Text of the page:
Journal:The Clinical Neuropsychologist
Year, Volume, Issue, Page(s):10, 24, 7, 1097-1112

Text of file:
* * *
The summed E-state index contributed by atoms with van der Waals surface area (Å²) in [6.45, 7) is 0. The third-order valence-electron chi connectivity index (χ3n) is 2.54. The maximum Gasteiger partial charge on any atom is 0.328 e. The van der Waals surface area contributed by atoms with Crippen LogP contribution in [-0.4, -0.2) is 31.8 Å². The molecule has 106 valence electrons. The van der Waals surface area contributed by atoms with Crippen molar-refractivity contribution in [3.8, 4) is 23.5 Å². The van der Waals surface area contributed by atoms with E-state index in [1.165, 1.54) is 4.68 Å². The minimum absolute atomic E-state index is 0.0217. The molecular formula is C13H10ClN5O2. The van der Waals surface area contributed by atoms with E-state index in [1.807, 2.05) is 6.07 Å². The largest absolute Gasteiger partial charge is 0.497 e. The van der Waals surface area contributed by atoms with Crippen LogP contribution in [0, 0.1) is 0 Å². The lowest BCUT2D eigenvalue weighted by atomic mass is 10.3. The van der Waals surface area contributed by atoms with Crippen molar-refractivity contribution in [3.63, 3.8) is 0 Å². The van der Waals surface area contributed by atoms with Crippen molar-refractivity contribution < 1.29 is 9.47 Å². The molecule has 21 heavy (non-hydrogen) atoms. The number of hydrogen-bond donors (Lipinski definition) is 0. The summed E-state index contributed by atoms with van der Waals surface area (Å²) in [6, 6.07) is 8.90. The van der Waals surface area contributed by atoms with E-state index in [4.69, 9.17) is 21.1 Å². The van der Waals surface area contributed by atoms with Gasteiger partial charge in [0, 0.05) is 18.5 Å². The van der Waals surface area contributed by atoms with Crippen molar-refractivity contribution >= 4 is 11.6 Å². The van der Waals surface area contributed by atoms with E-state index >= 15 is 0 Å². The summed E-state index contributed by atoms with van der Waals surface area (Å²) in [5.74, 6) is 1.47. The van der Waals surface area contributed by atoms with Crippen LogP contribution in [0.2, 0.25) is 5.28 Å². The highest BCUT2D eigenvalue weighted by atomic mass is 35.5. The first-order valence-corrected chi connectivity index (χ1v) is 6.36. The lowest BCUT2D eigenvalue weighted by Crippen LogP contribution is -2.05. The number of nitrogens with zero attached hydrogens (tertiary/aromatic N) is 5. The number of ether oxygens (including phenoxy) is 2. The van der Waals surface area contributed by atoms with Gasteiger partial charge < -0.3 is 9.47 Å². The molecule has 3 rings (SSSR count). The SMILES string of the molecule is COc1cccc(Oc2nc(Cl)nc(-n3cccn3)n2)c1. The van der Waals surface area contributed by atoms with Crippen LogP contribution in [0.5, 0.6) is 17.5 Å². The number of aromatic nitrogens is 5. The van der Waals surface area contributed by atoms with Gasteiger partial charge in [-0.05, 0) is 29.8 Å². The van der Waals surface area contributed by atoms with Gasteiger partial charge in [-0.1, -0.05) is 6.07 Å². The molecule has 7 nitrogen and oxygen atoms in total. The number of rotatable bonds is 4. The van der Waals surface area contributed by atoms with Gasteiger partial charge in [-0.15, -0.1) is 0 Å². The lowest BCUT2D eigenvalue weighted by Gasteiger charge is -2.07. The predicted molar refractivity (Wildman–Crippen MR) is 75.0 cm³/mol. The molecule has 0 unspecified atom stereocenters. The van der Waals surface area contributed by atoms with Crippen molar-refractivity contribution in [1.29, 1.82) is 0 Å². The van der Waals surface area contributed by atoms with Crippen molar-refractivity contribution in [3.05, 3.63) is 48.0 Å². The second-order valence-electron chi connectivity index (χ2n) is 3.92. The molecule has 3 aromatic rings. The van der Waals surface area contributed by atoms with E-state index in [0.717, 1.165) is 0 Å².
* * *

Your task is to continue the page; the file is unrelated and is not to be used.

Study investigated whether cognitive outcome and degree of recovery in civilian penetrating traumatic brain injury (TBI) due to gunshot can be distinguished from that of non-penetrating TBI due to motor vehicle accident. One hundred twenty-two matched survivors of penetrating and non-penetrating TBI were assessed with a brief neuropsychological test battery at inpatient rehabilitation, 1 year post-injury, and 2 years post-injury. Results indicated significant differences in cognitive outcome between penetrating and non-penetrating TBI, with these differences varying across time after injury. Compared to non-penetrating TBI, penetrating TBI was distinguished by better verbal learning, better fine motor dexterity, and possibly poorer attention during the first weeks post-injury, and better fine motor dexterity and poorer word generation at 1 and 2 year post-injury. Nevertheless, the degree of recovery over the first 2 years appeared to be quite similar for penetrating and non-penetrating injuries.